From a team that between them combined for Taiwanese new wave genre and social realism movies such as On The Society File Of Shanghai, The Sexy Lady Driver, Exposed To Danger and Devil Returns comes Pink Thief. A product not even pretending it wants to lead a wave but a product knowing what it takes to be noticed. It starts in the casting.
Lan Hsiao-Tieh's (Lu Hsiao-Fen) rough trip from Mainland China to Hong Kong along with her friends means they're first in the clutches of gangsters but they manage to break free in order to settle down in Hong Kong as con artists and thieves. Stealing Chief Detective Lu's (Lui Ming) wallet sets into motion a relationship where the group and primarily the tough Lan is forced to go undercover in order to bring gangster Hao (Tien Feng) to justice...
Also picked up by Joseph Lai's IFD and released as a cut and paste ninja movie (Official Exterminator 4 - Goddess Mission), Pink Thief seems to take a page out of the book of Taiwanese social realism but it's merely on the surface. Because despite grit and some personal drama (Richard Cui's character can't adjust to the life of a thief as he's a literary man at heart), it becomes clear someone in the production is not aiming high creatively or personally except for at the box office. Lu Hsiao-Fen's breakthrough in On The Society File Of Shanghai meant a desire and need for exposure so lighter, quicker, emptier products by nature got created. Pink Thief is one such but doesn't suffer despite. But it takes somewhat of a devotee of the era and the actress to appreciate it on a slightly higher level.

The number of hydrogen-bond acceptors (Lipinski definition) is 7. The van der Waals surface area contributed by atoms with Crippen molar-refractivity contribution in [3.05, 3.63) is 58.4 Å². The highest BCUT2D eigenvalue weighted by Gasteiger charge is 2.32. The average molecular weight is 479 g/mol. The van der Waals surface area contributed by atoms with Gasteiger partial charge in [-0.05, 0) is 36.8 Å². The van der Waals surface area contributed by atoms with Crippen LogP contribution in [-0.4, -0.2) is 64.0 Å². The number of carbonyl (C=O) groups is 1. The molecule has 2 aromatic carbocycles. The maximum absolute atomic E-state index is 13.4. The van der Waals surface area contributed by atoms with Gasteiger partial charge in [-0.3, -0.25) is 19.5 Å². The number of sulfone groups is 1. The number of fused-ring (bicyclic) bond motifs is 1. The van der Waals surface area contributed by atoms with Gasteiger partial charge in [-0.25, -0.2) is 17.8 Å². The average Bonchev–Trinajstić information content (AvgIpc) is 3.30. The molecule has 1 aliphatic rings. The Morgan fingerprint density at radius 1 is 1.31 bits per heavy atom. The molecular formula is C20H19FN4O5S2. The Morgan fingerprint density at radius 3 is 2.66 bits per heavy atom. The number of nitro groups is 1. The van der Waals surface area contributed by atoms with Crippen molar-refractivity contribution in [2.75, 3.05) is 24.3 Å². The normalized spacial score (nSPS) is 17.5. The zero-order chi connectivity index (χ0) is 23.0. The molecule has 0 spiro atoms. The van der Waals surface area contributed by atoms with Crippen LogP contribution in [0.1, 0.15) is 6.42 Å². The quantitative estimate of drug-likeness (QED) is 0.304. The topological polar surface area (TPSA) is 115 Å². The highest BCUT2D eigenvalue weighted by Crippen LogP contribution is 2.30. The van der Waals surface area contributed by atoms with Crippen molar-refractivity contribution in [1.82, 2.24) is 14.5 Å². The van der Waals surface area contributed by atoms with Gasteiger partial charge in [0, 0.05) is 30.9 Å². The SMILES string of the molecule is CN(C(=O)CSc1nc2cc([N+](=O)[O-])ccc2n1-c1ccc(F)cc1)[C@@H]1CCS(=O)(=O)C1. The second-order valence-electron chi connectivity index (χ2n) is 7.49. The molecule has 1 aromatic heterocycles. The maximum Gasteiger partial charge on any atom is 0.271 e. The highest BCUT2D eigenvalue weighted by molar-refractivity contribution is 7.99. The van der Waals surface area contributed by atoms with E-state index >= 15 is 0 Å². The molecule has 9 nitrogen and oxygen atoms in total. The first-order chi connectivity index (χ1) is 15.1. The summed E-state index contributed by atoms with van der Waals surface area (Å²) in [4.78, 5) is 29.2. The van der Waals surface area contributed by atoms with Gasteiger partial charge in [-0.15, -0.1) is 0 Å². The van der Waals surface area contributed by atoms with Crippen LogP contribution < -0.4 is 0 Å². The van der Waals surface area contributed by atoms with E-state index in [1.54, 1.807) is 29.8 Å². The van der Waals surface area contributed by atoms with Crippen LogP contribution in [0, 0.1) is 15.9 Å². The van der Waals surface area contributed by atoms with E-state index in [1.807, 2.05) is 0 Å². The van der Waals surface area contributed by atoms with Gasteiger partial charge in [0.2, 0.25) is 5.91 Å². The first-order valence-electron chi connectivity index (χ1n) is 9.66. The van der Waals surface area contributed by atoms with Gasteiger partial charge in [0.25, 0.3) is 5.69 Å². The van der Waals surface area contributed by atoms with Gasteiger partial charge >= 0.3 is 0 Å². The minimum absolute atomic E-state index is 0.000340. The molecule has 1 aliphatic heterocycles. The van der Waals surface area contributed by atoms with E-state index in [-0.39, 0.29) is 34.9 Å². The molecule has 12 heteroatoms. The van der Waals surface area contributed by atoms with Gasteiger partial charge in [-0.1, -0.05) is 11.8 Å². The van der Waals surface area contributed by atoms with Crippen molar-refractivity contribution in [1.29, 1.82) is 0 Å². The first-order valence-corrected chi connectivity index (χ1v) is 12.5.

Director Yueh Chieh-Feng gives us no particular clue or drive for the story but we're amused along the way that Lu Hsiao-Fen's character is often given low cut costumes and therefore the sex symbol status of hers is appreciated by us and highly known by the filmmakers. Largely not a dangerous time on the gritty streets amongst the poor either, it becomes even clearer when the undercover operation gets set into motion that even the English title should be a dead giveaway that you shouldn't expect a punishing time.
Especially not when at one time Hao's former mistress busts in on Lan Hsiao-Tieh and makes her scantily glad henchwomen fight her but ultimately it's old mistress in a leopard skin outfit versus the new in an indoor whirl pool. There's nothing wrong with luring in audiences via a popular element because you know what, breakthrough and subsequent fandom creates desire. Was true for audiences back then, true for the sparse audiences following Taiwanese cinema today. Shamelessly guilty as charged.
reviewed by Kenneth Brorsson